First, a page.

According to state media Straits Times today (May 17), 39 pre-school children and 4 staffs have been confirmed to be infected with Tuberculosis (TB) at PAP kindergarten Sparkletots at Clementi Ave 1. A total of 79 children and staff went through the two screenings held on March 14 and May 9. Four identified as potential TB carriers have still not completed screening.
Earlier in March, Minister for Social and Family Development (MSF) Tan Chuan Jin said that tuberculous is not contagious and hence there was no need to close school. It is unknown how many of the 43 victims were infected because the school was not closed and the Ministry of Health withheld results of the May 9 screening.
Along with state media Straits Times, the Ministry of Health (MOH) tried to play down the seriousness of the TB infection saying that the 43 who were infected are just “latent” and hence “not contagious”. However, MOH also pointed out that 10% carry a risk of developing active TB later:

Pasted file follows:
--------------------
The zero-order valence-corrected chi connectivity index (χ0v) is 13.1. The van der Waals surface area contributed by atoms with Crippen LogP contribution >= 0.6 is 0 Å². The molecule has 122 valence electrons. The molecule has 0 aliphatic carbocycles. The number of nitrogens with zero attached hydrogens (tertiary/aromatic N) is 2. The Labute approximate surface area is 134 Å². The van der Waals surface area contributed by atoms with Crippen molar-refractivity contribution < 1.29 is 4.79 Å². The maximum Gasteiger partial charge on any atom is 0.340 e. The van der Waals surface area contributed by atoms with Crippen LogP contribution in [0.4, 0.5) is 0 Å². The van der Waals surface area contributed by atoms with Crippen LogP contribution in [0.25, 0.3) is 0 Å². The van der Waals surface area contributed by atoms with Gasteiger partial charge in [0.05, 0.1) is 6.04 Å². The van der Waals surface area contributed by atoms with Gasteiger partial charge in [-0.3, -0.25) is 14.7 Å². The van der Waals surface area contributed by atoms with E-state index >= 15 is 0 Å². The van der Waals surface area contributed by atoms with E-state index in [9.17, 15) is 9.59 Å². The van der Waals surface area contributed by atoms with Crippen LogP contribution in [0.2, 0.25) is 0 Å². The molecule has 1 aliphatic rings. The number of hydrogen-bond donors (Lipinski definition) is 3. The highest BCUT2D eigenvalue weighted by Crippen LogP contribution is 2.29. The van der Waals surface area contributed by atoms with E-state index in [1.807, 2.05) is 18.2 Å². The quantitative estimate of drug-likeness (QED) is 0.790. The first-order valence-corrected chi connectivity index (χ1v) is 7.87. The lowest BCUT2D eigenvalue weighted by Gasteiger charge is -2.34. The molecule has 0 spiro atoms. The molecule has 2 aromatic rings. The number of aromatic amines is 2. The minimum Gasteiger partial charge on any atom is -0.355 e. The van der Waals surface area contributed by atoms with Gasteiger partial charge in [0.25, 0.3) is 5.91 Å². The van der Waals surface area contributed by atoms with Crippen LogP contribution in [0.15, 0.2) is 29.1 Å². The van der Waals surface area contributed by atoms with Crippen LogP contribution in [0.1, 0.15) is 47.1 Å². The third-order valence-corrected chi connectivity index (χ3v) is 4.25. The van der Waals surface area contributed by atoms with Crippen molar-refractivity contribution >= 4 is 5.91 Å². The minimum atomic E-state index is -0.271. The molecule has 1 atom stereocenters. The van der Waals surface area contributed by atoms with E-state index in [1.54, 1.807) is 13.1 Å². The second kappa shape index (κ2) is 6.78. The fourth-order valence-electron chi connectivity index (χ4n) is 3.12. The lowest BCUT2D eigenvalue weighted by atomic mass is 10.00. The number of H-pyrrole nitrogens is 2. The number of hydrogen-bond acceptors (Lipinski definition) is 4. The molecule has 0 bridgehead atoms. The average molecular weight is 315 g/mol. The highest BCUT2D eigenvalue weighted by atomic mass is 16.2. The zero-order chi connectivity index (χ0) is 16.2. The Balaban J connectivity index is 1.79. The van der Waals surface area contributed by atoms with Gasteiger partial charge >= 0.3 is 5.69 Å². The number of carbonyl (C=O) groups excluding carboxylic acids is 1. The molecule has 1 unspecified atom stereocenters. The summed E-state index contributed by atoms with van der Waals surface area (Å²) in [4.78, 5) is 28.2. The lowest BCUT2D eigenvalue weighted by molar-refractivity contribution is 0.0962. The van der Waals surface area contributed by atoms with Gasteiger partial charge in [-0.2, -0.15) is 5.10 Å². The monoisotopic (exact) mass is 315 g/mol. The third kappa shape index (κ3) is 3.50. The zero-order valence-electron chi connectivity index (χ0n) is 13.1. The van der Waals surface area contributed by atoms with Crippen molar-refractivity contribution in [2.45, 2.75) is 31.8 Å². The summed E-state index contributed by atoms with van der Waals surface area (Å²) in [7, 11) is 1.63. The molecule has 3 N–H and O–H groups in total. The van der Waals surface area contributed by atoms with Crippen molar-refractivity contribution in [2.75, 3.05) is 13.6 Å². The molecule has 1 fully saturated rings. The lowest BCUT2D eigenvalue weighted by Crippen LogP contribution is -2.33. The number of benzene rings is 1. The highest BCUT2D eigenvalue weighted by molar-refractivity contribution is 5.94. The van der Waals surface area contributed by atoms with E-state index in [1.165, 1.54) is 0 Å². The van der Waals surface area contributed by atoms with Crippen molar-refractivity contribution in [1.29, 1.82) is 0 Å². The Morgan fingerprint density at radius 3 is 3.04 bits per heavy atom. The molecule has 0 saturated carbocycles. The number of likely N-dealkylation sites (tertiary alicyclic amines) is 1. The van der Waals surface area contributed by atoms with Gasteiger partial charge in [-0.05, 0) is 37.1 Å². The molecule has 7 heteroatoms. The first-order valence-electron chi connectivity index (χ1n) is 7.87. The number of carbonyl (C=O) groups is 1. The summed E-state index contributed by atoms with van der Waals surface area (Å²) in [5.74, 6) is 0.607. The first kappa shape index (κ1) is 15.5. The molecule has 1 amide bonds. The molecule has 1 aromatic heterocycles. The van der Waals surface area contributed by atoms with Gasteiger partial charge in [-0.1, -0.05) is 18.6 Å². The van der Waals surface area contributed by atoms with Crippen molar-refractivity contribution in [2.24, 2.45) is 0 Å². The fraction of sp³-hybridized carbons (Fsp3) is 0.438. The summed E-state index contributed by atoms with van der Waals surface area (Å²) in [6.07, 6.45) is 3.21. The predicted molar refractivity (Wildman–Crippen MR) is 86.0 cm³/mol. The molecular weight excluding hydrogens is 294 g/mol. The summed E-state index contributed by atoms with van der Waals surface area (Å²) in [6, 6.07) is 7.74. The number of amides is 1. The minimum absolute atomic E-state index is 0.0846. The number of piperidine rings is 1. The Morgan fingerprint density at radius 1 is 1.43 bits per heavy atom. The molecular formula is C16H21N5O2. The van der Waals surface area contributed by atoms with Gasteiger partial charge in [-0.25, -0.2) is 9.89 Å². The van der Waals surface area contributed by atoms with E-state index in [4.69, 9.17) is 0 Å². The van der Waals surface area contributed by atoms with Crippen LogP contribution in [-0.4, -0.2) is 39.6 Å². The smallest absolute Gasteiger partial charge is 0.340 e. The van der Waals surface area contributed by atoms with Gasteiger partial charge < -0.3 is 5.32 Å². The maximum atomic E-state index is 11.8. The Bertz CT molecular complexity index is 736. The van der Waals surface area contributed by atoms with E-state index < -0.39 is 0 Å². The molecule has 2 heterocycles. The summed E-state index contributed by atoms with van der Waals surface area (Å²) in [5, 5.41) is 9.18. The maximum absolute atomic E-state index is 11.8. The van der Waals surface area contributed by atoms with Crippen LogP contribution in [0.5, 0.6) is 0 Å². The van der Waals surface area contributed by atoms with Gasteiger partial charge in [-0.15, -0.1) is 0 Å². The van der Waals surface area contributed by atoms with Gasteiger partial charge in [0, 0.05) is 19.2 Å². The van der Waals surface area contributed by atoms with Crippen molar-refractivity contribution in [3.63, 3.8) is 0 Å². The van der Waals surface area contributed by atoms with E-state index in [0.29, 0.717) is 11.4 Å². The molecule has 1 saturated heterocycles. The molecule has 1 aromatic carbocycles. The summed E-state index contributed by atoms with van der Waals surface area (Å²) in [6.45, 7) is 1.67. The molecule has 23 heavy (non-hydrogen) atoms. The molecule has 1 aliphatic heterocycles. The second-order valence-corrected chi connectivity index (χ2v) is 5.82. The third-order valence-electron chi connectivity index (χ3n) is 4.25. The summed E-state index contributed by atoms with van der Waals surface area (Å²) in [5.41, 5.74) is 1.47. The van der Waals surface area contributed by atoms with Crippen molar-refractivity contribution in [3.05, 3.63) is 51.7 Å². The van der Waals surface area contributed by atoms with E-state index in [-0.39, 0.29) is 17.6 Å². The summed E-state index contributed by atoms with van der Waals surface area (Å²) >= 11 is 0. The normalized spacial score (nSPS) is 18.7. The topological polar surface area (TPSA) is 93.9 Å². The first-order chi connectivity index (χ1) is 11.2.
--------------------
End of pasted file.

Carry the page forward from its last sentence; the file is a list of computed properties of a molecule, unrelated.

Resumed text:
“Those with latent TB have no symptoms, do not feel sick and cannot spread the disease to others. About 90 per cent of people with latent TB will never develop the active form, and treatment further reduces this risk.”
There is no mention of compensation for the families of the TB carriers resulted from the infected kindergarten. The kindergarten is still in operation and there is no measure to isolate TB carriers from other uninfected children at the school. Thanks to the state media propaganda, there is also no outrage over the government’s failure of a swift response to arrest the infection spread. Many Singaporeans believe a latent TB is not contagious because the national newspaper and minister says so.
Singaporean children at the age of 12 receives a mandatory BCG injection to vaccinate against TB and the country has since been TB-free until recently. The source of TB outbreak in the kindergarten is hence likely from a foreigner who was not tested for TB.